Friday, March 16, 2007

The Missionary Position

A man we work with had a heart attack on Wednesday and has been in the hospital ever since. Heaven only knows how long he will be in the hospital. His girlfriend, who also works with us, came to work this morning to stay busy for a little while and to "avoid sitting at home crying". (Ya'll know: I sympathize with the tears.) She told me this morning that she has been trying to read a book while sitting with him at the hospital but realized she was reading the same paragraph over and over and not comprehending any of it.

I'm sure ya'll know where this is going.

I told her I had just the thing for her. I explained to her the peaceful repetition of bedside knitting. I told her that knitting is a happy medium on the how-focused-you-have-to-be scale. I explained about the comfort of keeping your hands busy and your mind occupied enough that you don't sit there dwelling on the endless "oh no, what if?" possibilities. I told her that watching someone sleep is a whole lot less gut-wrenching when your hands are being not just busy but productive. (In retrospect, she is probably thinking that I am may not well in the head....)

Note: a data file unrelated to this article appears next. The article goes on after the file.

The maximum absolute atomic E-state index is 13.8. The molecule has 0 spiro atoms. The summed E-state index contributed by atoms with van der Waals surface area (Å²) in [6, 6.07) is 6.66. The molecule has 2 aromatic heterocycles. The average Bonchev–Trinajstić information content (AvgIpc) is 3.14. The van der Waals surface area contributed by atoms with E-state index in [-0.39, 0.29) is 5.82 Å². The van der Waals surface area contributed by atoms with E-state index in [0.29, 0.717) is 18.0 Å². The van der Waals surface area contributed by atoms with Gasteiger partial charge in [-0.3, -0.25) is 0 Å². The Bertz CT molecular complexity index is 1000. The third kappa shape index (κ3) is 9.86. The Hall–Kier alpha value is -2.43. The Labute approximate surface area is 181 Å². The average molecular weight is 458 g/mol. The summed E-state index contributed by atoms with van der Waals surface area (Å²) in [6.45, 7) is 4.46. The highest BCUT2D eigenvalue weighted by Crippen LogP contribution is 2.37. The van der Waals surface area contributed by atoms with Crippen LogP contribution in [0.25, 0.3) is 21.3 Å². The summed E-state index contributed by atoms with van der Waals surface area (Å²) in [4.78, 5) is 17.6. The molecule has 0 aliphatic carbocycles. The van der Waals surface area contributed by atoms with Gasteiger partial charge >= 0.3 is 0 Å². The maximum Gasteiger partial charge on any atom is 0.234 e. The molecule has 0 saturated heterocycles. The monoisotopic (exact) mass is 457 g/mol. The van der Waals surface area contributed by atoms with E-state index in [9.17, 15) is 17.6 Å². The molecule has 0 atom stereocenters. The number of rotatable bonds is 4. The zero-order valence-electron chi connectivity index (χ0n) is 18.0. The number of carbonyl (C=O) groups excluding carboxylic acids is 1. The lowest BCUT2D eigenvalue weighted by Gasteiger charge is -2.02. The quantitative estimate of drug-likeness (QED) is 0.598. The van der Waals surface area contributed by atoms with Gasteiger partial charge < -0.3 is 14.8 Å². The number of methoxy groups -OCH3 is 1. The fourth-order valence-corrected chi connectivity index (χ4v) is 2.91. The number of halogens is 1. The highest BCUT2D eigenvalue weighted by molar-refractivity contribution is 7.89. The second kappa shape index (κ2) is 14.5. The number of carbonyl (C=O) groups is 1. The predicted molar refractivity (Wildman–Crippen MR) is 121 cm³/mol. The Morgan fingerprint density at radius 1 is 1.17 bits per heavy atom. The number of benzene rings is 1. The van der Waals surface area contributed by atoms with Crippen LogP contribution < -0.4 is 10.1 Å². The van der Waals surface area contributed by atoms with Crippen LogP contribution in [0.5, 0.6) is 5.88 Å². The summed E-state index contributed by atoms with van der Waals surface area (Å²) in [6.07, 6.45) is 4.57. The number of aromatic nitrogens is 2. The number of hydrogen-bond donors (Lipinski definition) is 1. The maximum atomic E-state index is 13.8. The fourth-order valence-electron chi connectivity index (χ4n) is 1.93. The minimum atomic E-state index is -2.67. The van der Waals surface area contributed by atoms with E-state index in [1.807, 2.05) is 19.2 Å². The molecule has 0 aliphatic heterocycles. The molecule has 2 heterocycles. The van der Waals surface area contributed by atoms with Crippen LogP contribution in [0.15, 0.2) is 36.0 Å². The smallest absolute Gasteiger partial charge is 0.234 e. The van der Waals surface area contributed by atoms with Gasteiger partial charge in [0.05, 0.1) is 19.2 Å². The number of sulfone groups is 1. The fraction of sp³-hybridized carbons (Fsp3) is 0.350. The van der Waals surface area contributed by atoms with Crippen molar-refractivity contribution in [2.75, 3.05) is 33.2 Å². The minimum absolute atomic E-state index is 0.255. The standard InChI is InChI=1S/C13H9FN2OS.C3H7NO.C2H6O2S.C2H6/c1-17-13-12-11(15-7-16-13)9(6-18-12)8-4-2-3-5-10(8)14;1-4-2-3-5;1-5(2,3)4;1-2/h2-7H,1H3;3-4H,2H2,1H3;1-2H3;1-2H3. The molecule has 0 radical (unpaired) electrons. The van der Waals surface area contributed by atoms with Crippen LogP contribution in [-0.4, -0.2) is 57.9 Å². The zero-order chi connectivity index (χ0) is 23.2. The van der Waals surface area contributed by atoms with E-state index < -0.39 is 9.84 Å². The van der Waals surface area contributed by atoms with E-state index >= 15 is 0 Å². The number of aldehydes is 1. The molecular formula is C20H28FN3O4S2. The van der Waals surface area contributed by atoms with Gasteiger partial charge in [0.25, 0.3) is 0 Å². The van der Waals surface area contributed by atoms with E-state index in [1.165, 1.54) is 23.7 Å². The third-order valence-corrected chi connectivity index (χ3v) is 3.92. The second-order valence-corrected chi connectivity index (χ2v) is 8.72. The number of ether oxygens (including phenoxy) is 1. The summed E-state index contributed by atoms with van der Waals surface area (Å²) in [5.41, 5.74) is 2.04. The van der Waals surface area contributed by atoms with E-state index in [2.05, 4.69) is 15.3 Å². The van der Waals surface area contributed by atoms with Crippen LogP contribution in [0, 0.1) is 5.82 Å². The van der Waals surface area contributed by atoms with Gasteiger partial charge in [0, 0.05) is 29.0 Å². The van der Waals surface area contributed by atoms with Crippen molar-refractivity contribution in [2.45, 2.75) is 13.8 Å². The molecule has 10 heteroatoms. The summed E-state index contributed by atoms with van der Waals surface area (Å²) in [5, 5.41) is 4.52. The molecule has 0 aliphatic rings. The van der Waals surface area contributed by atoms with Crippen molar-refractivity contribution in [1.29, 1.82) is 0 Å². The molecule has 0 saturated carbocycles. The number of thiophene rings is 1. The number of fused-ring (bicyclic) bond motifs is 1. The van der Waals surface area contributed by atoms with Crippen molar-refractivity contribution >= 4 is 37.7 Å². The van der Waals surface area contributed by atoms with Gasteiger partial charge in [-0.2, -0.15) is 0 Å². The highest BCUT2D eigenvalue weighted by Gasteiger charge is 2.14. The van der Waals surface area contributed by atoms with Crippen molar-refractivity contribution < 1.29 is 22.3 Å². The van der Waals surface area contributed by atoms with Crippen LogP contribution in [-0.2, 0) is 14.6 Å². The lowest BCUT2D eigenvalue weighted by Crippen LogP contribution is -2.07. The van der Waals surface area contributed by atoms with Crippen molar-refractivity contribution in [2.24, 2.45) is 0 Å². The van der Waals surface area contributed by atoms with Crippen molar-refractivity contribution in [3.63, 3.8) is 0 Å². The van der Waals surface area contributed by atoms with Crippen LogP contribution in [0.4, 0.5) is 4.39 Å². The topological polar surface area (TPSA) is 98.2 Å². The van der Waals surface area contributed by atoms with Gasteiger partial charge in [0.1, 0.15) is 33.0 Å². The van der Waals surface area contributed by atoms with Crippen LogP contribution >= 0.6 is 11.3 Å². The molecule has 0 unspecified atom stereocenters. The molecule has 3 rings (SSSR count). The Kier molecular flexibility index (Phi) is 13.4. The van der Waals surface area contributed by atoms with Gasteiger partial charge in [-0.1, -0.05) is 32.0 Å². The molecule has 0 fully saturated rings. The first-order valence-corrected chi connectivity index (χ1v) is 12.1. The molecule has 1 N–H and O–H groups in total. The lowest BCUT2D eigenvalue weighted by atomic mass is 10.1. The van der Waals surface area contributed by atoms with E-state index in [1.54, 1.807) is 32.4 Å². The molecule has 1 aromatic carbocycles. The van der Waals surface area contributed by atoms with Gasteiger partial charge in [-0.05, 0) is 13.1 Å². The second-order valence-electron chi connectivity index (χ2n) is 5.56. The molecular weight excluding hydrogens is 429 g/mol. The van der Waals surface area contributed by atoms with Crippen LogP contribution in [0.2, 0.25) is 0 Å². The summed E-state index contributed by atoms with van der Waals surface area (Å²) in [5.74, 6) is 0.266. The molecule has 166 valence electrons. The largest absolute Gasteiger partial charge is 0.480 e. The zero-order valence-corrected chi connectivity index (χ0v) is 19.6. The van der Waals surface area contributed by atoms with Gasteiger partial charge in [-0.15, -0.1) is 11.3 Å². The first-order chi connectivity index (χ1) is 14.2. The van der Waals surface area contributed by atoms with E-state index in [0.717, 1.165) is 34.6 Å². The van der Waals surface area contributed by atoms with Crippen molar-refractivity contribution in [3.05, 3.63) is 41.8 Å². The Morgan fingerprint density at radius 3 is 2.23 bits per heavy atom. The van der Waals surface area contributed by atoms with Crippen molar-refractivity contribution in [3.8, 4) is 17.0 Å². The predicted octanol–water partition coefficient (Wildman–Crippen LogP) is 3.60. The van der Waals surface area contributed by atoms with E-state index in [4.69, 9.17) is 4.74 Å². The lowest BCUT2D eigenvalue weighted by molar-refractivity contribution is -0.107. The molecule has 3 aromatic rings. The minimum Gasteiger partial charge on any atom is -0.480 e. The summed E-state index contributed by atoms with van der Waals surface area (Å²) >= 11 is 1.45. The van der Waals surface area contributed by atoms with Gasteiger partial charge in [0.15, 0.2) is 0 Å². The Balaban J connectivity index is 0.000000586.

Luckily, I had some Lion Cotton in my car and some needles. I did the cast on for her and knit the first few rows. (I don't want to hear about it if you think this is cheating. I didn't want to scare her off.) Since the cotton was handy, I set her up to make a dishcloth. Of course, everyone I have ever taught to knit, I've started them on a dishcloth. Probably because that is what I was started on. I told her, if the hospital stay is longer than a dishcloth, it can be a dish towel.

Q&A: I'll Bring the Q's, You Bring the A's

All of which leads me to my questions, dear knitters. I want to know: How do you do it?

Do you have a preferred "first project" that you use when sharing the good news with the masses?

A go-to yarn/needle combo for the knitting converts?

And (now this is the closest we get to "controversial topics" here at Ok! What Next??) have you ever "helped" someone learn to knit who had not expressed a desire to learn? Is it morally reprehensible to force our craft on the unsuspecting?


Today's Quote:

"If a friend is in trouble, don't annoy him by asking if there is anything you can do. Think up something appropriate and do it." ~Edgar Watson Howe

13 comments:

Charity said...

Here's my A:
1) I like to start with something that grabs their interest - I've started with dishcloths, slippers, a hat, and of course, scarves.
2) No particular favourites, here.
And finally, 3) Pshaw! That's like asking if it's morally reprehensible to make someone eat their veggies! :0)